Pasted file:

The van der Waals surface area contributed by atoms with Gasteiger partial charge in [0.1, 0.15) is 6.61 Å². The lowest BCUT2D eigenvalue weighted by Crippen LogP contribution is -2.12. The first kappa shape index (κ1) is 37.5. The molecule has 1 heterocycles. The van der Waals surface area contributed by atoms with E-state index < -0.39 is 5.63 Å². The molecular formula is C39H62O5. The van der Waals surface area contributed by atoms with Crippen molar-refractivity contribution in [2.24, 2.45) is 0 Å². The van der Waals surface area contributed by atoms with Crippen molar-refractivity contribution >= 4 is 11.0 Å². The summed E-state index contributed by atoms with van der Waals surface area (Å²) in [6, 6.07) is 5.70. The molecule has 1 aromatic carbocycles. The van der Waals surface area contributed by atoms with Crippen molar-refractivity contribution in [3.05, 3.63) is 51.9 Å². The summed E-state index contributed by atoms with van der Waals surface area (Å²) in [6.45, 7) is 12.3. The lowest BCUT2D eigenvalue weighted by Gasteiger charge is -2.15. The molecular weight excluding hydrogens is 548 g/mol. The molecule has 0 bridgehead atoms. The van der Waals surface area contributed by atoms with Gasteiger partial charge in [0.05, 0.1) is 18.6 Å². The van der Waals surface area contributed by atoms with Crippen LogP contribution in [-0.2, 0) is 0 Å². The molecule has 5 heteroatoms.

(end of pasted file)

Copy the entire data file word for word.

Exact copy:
The van der Waals surface area contributed by atoms with Gasteiger partial charge in [0.1, 0.15) is 6.61 Å². The lowest BCUT2D eigenvalue weighted by Crippen LogP contribution is -2.12. The first kappa shape index (κ1) is 37.5. The molecule has 1 heterocycles. The van der Waals surface area contributed by atoms with E-state index < -0.39 is 5.63 Å². The molecular formula is C39H62O5. The van der Waals surface area contributed by atoms with Crippen molar-refractivity contribution in [2.24, 2.45) is 0 Å². The van der Waals surface area contributed by atoms with Crippen molar-refractivity contribution >= 4 is 11.0 Å². The summed E-state index contributed by atoms with van der Waals surface area (Å²) in [6, 6.07) is 5.70. The molecule has 1 aromatic carbocycles. The van der Waals surface area contributed by atoms with Crippen molar-refractivity contribution in [3.05, 3.63) is 51.9 Å². The summed E-state index contributed by atoms with van der Waals surface area (Å²) in [6.45, 7) is 12.3. The lowest BCUT2D eigenvalue weighted by Gasteiger charge is -2.15. The molecular weight excluding hydrogens is 548 g/mol. The molecule has 0 bridgehead atoms. The van der Waals surface area contributed by atoms with Gasteiger partial charge in [0.05, 0.1) is 18.6 Å². The van der Waals surface area contributed by atoms with Crippen LogP contribution in [-0.2, 0) is 0 Å². The molecule has 5 heteroatoms.